In David Fincher’s 1999 film Fight Club, the main character, played by Edward Norton, describes fellow passengers on business flights as “single serving friends.” The conversations are rewarding, but do not repeat. In this post I’m going to discuss single-serving group therapy and how helpful it can be, especially in a psychiatric hospital setting.
When I was in graduate school preparing for a career as a psychotherapist, I often thought about how difficult it would be to work in an inpatient psychiatric unit. Three years into my stint at such a place, I am happy to report that almost none of what I thought might happen actually happened. One of the best lessons I’ve learned in this environment is that depth psychotherapy in a group, sometimes called psychodynamic or attachment based therapy, works quite well with almost anyone, even in a single-serving group situation.
I first began learning how to lead a therapeutic group for an inpatient setting by reading Irvin Yalom’s Group Psychotherapy textbook. His section on an “acute inpatient therapy group” provides an excellent template for such an environment. Yalom writes, “You must help patients spot interpersonal problems and reinforce interpersonal strengths, while encouraging them to attend aftercare therapy, where they can pursue and work through the interpersonal issues identified in the group” (Yalom, 2005, p.493).
One way that I do this is by starting with my version of building a recovery plan. On the white board I write out: biological health, psychological health, social health, and spiritual health. This is basically using the bio-psycho-social-spiritual model of care as the focus of a group discussion. I then ask the group which area seems strongest to them right now and which area seems weakest to them right now. Pretty soon the group is talking about interpersonal issues with their hospital psychiatrist, family members or God. My job as I see it in such a group is to highlight the moments when group members are experiencing something similar and process what it’s like to feel understood and less alone. Sometimes I ask other group members what it’s like to hear someone share their experiences. By the end of group, most members report being able to easily begin creating a recovery plan that addresses all areas of health. They also often report how good it felt to participate in a group focused on mental health concerns. I always make sure to end group with an invitation for members to join the hospital’s free aftercare group where they can continue to work on their recovery if they choose.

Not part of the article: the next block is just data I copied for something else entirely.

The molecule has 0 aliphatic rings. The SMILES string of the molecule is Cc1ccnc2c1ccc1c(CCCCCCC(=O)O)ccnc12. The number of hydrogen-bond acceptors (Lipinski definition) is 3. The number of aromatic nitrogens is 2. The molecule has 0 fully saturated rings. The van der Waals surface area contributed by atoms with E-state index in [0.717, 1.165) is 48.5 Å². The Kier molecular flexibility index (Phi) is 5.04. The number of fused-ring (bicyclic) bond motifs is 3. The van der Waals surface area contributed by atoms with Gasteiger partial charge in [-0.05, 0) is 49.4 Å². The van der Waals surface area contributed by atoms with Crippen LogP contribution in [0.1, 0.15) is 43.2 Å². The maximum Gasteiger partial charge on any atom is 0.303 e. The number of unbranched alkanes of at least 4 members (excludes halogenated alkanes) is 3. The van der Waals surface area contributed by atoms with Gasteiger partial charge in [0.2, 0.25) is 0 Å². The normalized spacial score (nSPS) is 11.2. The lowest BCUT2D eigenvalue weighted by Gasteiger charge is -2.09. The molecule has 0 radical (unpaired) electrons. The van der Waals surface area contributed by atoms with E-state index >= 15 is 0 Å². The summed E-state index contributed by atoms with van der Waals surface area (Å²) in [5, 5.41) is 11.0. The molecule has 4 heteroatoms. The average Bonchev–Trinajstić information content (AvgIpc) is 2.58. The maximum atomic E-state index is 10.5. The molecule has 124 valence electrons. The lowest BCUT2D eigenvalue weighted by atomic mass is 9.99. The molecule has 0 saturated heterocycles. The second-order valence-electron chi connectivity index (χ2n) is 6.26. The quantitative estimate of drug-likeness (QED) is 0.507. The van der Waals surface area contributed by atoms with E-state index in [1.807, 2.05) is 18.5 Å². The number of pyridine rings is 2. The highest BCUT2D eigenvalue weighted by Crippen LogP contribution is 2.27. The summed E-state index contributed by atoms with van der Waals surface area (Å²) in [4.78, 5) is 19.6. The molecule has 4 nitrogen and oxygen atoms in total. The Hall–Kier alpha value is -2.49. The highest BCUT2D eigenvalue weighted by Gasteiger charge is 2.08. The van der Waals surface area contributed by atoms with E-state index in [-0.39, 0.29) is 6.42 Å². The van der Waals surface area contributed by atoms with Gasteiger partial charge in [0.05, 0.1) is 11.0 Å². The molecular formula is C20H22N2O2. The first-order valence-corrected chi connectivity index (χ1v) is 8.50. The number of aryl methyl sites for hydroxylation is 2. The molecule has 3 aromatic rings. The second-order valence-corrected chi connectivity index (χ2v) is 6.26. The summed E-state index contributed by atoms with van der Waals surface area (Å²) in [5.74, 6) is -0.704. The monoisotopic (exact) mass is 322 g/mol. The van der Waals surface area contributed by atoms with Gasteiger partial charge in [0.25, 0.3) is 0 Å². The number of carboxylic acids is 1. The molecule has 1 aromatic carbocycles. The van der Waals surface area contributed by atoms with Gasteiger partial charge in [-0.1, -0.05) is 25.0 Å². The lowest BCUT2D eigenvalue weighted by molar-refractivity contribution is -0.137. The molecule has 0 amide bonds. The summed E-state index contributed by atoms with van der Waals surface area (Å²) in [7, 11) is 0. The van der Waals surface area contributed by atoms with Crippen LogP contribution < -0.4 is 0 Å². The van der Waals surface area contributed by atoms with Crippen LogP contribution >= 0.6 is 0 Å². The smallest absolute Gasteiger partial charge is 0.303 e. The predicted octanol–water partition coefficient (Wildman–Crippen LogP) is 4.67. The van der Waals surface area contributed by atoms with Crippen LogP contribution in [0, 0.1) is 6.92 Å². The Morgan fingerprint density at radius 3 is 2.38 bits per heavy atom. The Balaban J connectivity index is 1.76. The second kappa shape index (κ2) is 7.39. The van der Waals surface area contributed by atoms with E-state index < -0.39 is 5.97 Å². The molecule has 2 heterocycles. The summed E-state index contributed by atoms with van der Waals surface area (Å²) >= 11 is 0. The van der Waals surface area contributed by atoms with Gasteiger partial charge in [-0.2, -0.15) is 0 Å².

What I find so interesting about this sort of group therapy experience is that it requires almost no prep time for me the therapist and it consistently receives high scores from patients when they report to their case managers what helped most during their hospitalization.
As a therapist who understands how the attachment system in the human brain works, I also believe that this sort of interpersonal group is successful because of how the group quickly becomes a safe haven for its members to risk with each other and receive comfort from the group. It’s amazing to me every time I see a deeply traumatized and severely ill patient open up and receive support from people he or she hardly knows. I believe experiencing how to engage our attachment instinct in a safe and effective way is one of the best tools any human can learn to use. It’s also easy to do in an adaptive way once you do it a few times in a therapeutic group. It’s an instinct after all.